Tracks are arguably the most important component of your scenery. Without them, your trains would have nowhere to go! When attempting a realistic scene however, adding detail to track can easily be overlooked. This is forgivable, as most commercially available track does come molded in generally correct color tones, however when placed into a highly detailed scene, even the best track can stand out as looking too clean or “plasticky”. In this post, we’ll show you a couple of quick and easy tips for detailing and weathering your track to match the detail in your scenery.
Using Cork Roadbed is a great method to both raise your track to a realistic height off of the ground and minimize noise while running trains.
Your first step will be to fix the track to your layout. One of the most common methods for doing this is to nail your track directly into your baseboard. However we usually go for a different technique, as we find that among other issues, nailing your track can lead to unwanted nail heads being visible even when the scenery is completed. For our method, we start by deciding what purpose the track will serve. If it’s a siding or branch line track, we’ll leave it at baseboard height, however if it is to be a mainline stretch, we’ll first add a layer of cork roadbed. This is a multi-purpose component. Not only will it raise the track to a prototypical “ballasted” height for a mainline, but it will also serve to dampen the sound of any movement over the rails (which will be a blessing to any other residents in your home!).
Once the roadbed has been installed, it’s time to add your track. We’re using clear silicone caulk to fix both the roadbed to the baseboard, and the track to the roadbed. This is readily available at most hardware stores. While it has the consistency and strength of glue, it will easily come up when force is applied. This is handy if you want to change your track plan at the last minute, or if you ever find yourself needing to remove the track for reuse. Drying fully will take about 24 hours, but it will usually be dry enough to work around within an hour.
Using Paint Pens, going back over the same spot a couple of times might be necessary to achieve the best effect.
Once the silicone caulk has dried, you can now come back and start applying your details. We’re starting with Woodland Scenics Track Painter Pens. These are specially designed for applying correct color tones to rails and ties, coming in three appropriate variations; steel rail, rusty rail, and weathered tie. Again, the type you use will depend on your track. If it’s a mainline, steel rail will have the most authentic appearance. If it’s a branch line or siding, rusty rail will give it that lightly maintained, more weathered look. Applying this is a time consuming step, but it will absolutely be worth the effort.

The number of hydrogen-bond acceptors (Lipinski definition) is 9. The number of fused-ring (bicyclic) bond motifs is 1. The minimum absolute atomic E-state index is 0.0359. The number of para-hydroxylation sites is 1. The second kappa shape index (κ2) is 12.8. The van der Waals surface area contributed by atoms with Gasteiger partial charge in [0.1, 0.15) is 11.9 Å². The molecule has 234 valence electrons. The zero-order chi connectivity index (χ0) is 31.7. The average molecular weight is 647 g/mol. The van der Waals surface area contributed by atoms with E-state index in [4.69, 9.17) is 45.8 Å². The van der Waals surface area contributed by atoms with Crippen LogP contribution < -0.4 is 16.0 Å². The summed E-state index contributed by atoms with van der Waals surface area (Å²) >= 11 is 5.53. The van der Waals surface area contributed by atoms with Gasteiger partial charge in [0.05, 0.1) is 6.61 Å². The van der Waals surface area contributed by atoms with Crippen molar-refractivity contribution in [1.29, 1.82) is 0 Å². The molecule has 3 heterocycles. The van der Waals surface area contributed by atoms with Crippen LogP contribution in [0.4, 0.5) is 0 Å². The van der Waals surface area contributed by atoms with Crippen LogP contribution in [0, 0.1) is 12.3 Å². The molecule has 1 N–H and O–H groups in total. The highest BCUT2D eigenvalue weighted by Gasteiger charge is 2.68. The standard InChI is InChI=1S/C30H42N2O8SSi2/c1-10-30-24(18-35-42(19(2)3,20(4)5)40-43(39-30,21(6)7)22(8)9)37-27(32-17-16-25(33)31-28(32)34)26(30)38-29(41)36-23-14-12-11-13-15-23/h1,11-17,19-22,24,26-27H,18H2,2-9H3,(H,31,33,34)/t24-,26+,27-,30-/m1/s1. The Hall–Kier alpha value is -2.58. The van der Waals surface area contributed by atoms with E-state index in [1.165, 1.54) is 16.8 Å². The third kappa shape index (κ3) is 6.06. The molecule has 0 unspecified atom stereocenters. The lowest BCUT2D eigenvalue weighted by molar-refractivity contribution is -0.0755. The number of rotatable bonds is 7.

Even with just the these steps complete, you should already be able to see a noticeable difference when compared with unweathered track.
You can now apply the Woodland Scenics Wooden Tie color to your ties. Once you have fully painted your tracks, it’s important to go back over them with a track eraser to remove any stray paint from the tops of the rails. Paint left on the railheads could impact electrical connectivity with your locomotives.
Use light PanPastel tones to bring out the wood grain and create variation between ties.
After leaving the paint to dry for about 30 minutes, your track should be looking noticeably more realistic. We’re now going to come back to apply one more effect using one of our favorite weathering tools; PanPastel Artist Pastels. Using a small artist’s paint brush, choose a light tone such as a white or light gray, and gently apply this to single ties, one at a time, at random. Many consumer track models come with a wood grain effect molded into their ties. The PanPastel will help bring this out nicely, and applying it at random will help create the impression of having different ties at different stages in their life. This effect can be applied more heavily on sidings and branch lines, where ties are usually replaced as needed, rather than in bulk.
With just a few easy tricks, your track can be transformed to appear weathered and more realistic.
Once this is done, you can add more weathering as needed, including oil or dirt strips down the center of the track, or more color variations if you really want to emphasize varying tie conditions.
Once your scenery is complete, variations between mainline and lesser-used track should become more evident, creating additional realism and interest in your scene.
And that’s it! Now you can start to add your ballast and scenery, with the confidence that your track will look just as realistic when the scene is complete. Check out this earlier blog post to find out which type of ballast you should use, depending on your track’s purpose!